I considered Agile to be a myth until, not long ago, we actually transitioned to the Scrum framework for software development.
It has been a year since we made this transition, and I have since been assigned the role of ScrumMaster. We faced many unknowns, and chaos ruled over our entire team in the beginning. Both development and QA were skeptical of the transition and thought, "OMG, Agile is here. We need to do all the coding, automation, and testing!"
The truth is that changes are inevitable, and we have to accept that fact. Our perceptions have changed, and now we can look at how far we've come. We also know we have a long way to go. But there is a lot of learning and fun along the way.
Scrum is one Agile framework for software project development that helps us to be flexible and nimble. It was framed in a way that I could understand and was familiar with: To me, it is similar to a family system. Each role in the team has significant value.
Comparison of frameworks
It became clear that there were some differences and similarities among the three major frameworks in my work and family life. Below is a summary of how the family system, Agile (Scrum), and the Waterfall method compare.
Division of labor
The work is distributed among family members based on sex, age, and experience so that no individual is burdened with all of the day-to-day work.
The user story tasks are distributed among team members based on their skill sets and experience.
Task distribution is decided upon based on expertise and experience, but the individual owns the tasks until he or she completes them, resulting in silos.
Dinnertime acts as a change agent whereby all family members share their day-to-day work at the table. The experienced members share their thoughts, which makes life easier for the younger, less experienced members. The sharing ensures that there is someone to help each person shoulder his or her burden.
Team members talk about each of their tasks and the issues that they are seeing on that particular day. Other team members share their views, and issues get resolved, making team members feel that their voices are heard and valued.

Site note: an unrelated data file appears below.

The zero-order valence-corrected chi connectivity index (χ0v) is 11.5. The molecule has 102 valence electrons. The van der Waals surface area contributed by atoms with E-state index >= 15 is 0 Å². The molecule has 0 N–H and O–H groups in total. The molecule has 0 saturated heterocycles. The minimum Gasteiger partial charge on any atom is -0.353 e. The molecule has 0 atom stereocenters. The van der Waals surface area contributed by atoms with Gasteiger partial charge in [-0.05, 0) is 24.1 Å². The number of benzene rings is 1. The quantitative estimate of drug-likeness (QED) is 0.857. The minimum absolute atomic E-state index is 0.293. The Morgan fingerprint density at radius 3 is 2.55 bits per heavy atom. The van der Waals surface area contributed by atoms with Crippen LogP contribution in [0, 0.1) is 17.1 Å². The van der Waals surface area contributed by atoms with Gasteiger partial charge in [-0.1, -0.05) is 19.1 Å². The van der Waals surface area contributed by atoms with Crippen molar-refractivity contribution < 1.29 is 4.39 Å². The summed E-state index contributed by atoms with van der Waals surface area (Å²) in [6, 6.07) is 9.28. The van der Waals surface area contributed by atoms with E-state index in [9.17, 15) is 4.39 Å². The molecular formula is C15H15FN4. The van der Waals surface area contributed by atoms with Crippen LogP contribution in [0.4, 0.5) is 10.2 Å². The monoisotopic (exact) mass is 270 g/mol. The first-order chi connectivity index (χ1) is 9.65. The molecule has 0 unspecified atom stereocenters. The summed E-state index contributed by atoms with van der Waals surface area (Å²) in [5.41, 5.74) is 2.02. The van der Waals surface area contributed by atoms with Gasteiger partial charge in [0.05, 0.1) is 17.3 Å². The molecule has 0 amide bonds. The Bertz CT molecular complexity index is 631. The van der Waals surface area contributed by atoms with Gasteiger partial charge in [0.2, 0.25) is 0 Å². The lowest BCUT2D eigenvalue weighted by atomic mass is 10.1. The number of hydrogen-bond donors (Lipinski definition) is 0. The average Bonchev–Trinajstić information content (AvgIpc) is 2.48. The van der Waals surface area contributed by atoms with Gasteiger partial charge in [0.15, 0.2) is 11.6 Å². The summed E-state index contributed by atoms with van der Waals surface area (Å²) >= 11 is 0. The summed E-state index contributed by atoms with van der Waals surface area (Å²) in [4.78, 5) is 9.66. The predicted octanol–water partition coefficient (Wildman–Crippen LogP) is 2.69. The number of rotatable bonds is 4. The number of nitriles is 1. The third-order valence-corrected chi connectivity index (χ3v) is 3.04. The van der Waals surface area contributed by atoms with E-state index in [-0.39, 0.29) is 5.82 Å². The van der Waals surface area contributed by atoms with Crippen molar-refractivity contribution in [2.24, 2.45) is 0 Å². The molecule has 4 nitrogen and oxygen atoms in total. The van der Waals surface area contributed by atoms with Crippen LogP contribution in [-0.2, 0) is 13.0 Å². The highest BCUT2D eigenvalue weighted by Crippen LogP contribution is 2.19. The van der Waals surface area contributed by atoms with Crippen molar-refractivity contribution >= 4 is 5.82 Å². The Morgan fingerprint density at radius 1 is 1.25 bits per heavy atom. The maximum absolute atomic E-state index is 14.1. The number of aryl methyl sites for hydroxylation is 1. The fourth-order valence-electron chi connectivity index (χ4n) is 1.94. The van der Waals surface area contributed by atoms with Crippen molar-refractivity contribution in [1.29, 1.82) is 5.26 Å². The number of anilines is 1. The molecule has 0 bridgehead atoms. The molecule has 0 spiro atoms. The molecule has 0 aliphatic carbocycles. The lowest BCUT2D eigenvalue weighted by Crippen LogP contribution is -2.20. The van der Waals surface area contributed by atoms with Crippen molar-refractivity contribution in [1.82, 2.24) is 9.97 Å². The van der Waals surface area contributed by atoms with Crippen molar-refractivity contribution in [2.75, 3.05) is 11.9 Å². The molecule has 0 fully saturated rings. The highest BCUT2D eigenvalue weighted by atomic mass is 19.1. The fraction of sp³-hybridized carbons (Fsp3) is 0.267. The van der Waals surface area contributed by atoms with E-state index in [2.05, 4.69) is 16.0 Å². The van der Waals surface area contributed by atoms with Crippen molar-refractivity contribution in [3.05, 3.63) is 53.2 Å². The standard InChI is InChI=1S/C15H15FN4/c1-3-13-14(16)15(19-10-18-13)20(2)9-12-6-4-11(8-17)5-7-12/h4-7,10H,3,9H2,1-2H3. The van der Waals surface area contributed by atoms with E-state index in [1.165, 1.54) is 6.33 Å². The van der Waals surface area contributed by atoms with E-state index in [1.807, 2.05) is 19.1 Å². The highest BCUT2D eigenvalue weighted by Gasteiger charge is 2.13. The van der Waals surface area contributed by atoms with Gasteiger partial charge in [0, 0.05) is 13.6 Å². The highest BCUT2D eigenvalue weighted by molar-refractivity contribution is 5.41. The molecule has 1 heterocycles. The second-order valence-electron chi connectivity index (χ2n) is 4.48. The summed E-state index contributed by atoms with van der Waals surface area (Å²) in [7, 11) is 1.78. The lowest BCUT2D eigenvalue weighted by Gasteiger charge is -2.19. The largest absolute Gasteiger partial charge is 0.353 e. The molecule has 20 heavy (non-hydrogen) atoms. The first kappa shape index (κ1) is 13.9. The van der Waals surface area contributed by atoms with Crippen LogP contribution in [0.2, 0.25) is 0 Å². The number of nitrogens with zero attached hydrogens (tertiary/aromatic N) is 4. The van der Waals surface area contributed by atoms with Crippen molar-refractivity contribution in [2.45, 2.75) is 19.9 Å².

A weekly status meeting is called, but no one is listening to the problem that each individual is facing. It is up to the individual to overcome problems, so that they have the right status the following week.
Leisure time and harmony
The day-to-day work is so valued and rigorously shared among family members that the tasks become small in the hands of each individual. The minimization of each task results in creating pockets of leisure and harmony among family members.
Similar to the family system, the tasks are shared based on their complexity and the availability of team members. Distributing the workload allows more time for leisure and fosters harmony among team members.
Leisure time and harmony are restricted by silos, as are the tasks.
There is regular interaction among members (team members in Agile and family members in a family), and one can see the value of this interaction when compared with the traditional Waterfall model in terms of:
This influential value spreads among the team members, with the actions of the more experienced ones influencing the actions, confidence, and knowledge of the rest.
"The strength of the team is each member. The strength of each member is the team." — Phil Jackson, American basketball player, coach, and executive